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Syrian rebel groups see necessity in consolidating ranks

In response to losing Aleppo at the end of 2016, several Syrian opposition factions have unified their ranks into two large entities, namely Hayyat Tahrir al-Sham and Ahrar al-Sham.
Rebel fighters ride in a convoy on the outskirts of the Islamic State-controlled northern Syrian town of al-Bab, Syria February 3, 2017. REUTERS/Khalil Ashawi - RTX2ZJJ9

ALEPPO, Syria — Significant developments are taking place in northern Syria, particularly in the areas held by the Syrian armed opposition factions. Large rebel factions joined the ranks of two large entities, namely Hayyat Tahrir al-Sham (Liberation of the Levant Committee) and Ahrar al-Sham. The factions’ divide since the outbreak of the Syrian revolution in March 2011 resulted in them recently losing many of the opposition-held areas, especially the eastern neighborhoods in Aleppo city on Dec. 22, 2016, which were of symbolic, geographic and strategic importance.

On Jan. 29, a number of military factions operating in northern Syria announced their integration into Hayyat Tahrir al-Sham, which includes Jabhat Fatah al-Sham (formerly known as Jabhat al-Nusra), the Nureddin Zengi Brigade, Jabhat Ansar al-Din and some of the Ahrar al-Sham battalions. In addition, factions such as the Fastaqim Kama Umirt Union, Jaish al-Mujahideen, Suqour al-Sham and Jaish al-Islam joined the ranks of Ahrar al-Sham.

As a result, two large entities consisting of all of the military factions in the north are now operating in northern Syria. Other factions in Rif Dimashq, Hama countryside and Latakia joined the ranks of either Hayyat Tahrir al-Sham or Ahrar al-Sham.

The rebels believe that it has become imperative for the military factions to be united at this stage, particularly since the Syrian armed opposition suffered losses in Aleppo and Rif Dimashq.

In this vein, Ammar Saqqar, a commander of the Fastaqim Kama Umirt Union now with Ahrar al-Sham, told Al-Monitor, “The factions’ unity and integration is not just an idea, but rather a necessity. Division has become illogical and would neither build a state nor establish a system of governance, which is an objective of the Syrian revolution. The fall of Aleppo city into the regime forces’ hands had greatly accelerated the idea of unity and integration. We believe that it is impossible to bring down the [Bashar al-] Assad regime unless one strong entity is formed, in light of the current challenges and unjustified international silence, after six years of death and destruction in Syria, and after the neighborhoods of eastern Aleppo were almost completely destroyed. Thus, the formation of a single military, political and security body is a necessity, to find an alternative for the criminal regime in Damascus.”

In regard to the cease-fire agreement and the integration’s impact on the truce, Saqqar said, “Killings and destruction are not our thing. We seek righteousness and we support the cease-fire, which depends on how honest countries guaranteeing the agreement are and on the international community’s endorsement of the agreement. Yet this has so far failed. The cease-fire was declared over by the regime forces in more than one area, the latest of which resulted in our people in Wadi Barada in Rif Dimashq being forcibly displaced. This has given us the right to respond at a time and place of our choosing, which is a right no one can deny us. Nevertheless, we are in favor of any solution, dialogue or efforts halting the bloodshed, the fighting and the regime survival, and bringing about the Syrian revolution’s goals.”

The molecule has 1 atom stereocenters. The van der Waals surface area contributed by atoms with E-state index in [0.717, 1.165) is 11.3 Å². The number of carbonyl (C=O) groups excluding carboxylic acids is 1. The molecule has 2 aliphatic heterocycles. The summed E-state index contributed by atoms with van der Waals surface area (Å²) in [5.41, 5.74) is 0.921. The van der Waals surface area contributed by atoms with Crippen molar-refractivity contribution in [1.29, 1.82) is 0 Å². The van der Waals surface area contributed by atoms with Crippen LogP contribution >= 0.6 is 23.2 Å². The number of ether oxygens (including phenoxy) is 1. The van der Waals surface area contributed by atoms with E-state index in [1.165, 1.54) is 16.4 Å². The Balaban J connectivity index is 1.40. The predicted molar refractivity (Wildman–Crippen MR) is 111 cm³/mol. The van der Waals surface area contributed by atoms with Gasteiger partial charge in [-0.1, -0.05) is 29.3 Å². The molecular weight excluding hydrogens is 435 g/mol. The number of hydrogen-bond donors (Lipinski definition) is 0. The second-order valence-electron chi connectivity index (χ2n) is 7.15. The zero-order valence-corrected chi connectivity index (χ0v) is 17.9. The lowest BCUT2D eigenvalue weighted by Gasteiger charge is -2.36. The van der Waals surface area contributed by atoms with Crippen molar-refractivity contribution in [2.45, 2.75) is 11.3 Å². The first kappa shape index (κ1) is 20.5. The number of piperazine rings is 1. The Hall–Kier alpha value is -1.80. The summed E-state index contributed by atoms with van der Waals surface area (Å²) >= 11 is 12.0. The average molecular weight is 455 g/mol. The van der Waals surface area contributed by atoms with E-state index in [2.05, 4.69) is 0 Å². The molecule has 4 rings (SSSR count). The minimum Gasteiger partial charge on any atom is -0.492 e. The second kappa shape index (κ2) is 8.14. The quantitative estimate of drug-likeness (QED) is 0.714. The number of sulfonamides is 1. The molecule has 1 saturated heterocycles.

Prior to the factions’ announcement, angry protests have taken place in Idlib city and Idlib countryside, Aleppo province and Rif Dimashq since early January. The protesters demand the factions to be unified in a single entity that would restore the Syrian revolution’s prestige and prevent the fall of other areas into the hands of the regime forces and pro-regime militias as happened in eastern Aleppo. The protesters threatened to lead a civil disobedience in case their demands were not met.

In this context, media activist Mumtaz Abu Mohammad told Al-Monitor, “We have demanded that the Free Syrian Army factions be united for more than four years now. But our demands have fallen on deaf ears. The situation has become very serious now; the regime forces do not only threaten those fighting them, but also civilians, women, children and all of the residents in the rebel-held areas. We have no trust in the Syrian regime’s statements on a cease-fire, talks or dialogue. The warplanes are still shelling here and there, and thus the regime only understands the language of force that cannot be expressed in light of the military factions’ division and weakness.”

Mohammad added, “It is a good thing that large integrations that did not happen in the past are now taking place. The presence of two powerful entities is better than the countless divided factions. This will be reflected on the rebels’ military, security and institutional strength. The rebels will introduce themselves in external forums as the best, powerful and adequate alternative for the regime.”

Syrians are aware that the military factions’ integration has become an urgent need, particularly since the eastern neighborhoods of Aleppo city have fallen into the hands of the regime forces. They fear that the regime and pro-regime militias will conduct potential military operations in Idlib province, where hundreds of thousands of civilians and displaced people from various areas reside. In light of this integration, an efficient military force that would prevent any further losses is being established on the ground. This is true particularly since Idlib has become the last opposition-held area, after losing the eastern neighborhoods in Aleppo city in December.

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